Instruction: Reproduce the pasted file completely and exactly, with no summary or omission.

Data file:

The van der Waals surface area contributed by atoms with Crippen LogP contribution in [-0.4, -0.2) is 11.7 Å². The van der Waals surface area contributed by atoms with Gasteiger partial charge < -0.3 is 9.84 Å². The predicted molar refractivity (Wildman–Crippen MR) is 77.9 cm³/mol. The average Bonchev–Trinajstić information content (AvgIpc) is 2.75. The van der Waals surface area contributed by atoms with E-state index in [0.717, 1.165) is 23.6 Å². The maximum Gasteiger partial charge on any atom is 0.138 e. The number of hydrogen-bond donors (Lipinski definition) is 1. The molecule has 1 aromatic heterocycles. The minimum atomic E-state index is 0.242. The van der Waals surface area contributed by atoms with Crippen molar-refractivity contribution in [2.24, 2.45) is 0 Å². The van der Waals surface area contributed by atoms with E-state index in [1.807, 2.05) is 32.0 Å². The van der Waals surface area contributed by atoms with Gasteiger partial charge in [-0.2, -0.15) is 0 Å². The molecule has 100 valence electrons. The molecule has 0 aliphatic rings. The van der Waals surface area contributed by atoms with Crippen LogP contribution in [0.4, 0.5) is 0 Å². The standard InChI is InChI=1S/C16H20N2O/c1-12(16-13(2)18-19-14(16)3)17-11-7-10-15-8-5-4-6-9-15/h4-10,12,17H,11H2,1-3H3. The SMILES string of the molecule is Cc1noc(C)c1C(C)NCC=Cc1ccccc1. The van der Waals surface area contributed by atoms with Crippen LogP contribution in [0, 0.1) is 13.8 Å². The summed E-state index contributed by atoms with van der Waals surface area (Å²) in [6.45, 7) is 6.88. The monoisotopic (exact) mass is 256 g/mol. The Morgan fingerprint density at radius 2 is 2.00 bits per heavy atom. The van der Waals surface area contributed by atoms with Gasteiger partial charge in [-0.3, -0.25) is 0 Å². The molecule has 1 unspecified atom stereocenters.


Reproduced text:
The van der Waals surface area contributed by atoms with Crippen LogP contribution in [-0.4, -0.2) is 11.7 Å². The van der Waals surface area contributed by atoms with Gasteiger partial charge < -0.3 is 9.84 Å². The predicted molar refractivity (Wildman–Crippen MR) is 77.9 cm³/mol. The average Bonchev–Trinajstić information content (AvgIpc) is 2.75. The van der Waals surface area contributed by atoms with E-state index in [0.717, 1.165) is 23.6 Å². The maximum Gasteiger partial charge on any atom is 0.138 e. The number of hydrogen-bond donors (Lipinski definition) is 1. The molecule has 1 aromatic heterocycles. The minimum atomic E-state index is 0.242. The van der Waals surface area contributed by atoms with Crippen molar-refractivity contribution in [2.24, 2.45) is 0 Å². The van der Waals surface area contributed by atoms with E-state index in [1.807, 2.05) is 32.0 Å². The van der Waals surface area contributed by atoms with Gasteiger partial charge in [-0.2, -0.15) is 0 Å². The molecule has 100 valence electrons. The molecule has 0 aliphatic rings. The van der Waals surface area contributed by atoms with Crippen LogP contribution in [0.4, 0.5) is 0 Å². The standard InChI is InChI=1S/C16H20N2O/c1-12(16-13(2)18-19-14(16)3)17-11-7-10-15-8-5-4-6-9-15/h4-10,12,17H,11H2,1-3H3. The SMILES string of the molecule is Cc1noc(C)c1C(C)NCC=Cc1ccccc1. The van der Waals surface area contributed by atoms with Crippen LogP contribution in [0, 0.1) is 13.8 Å². The summed E-state index contributed by atoms with van der Waals surface area (Å²) in [6.45, 7) is 6.88. The monoisotopic (exact) mass is 256 g/mol. The Morgan fingerprint density at radius 2 is 2.00 bits per heavy atom. The van der Waals surface area contributed by atoms with Gasteiger partial charge in [-0.3, -0.25) is 0 Å². The molecule has 1 unspecified atom stereocenters.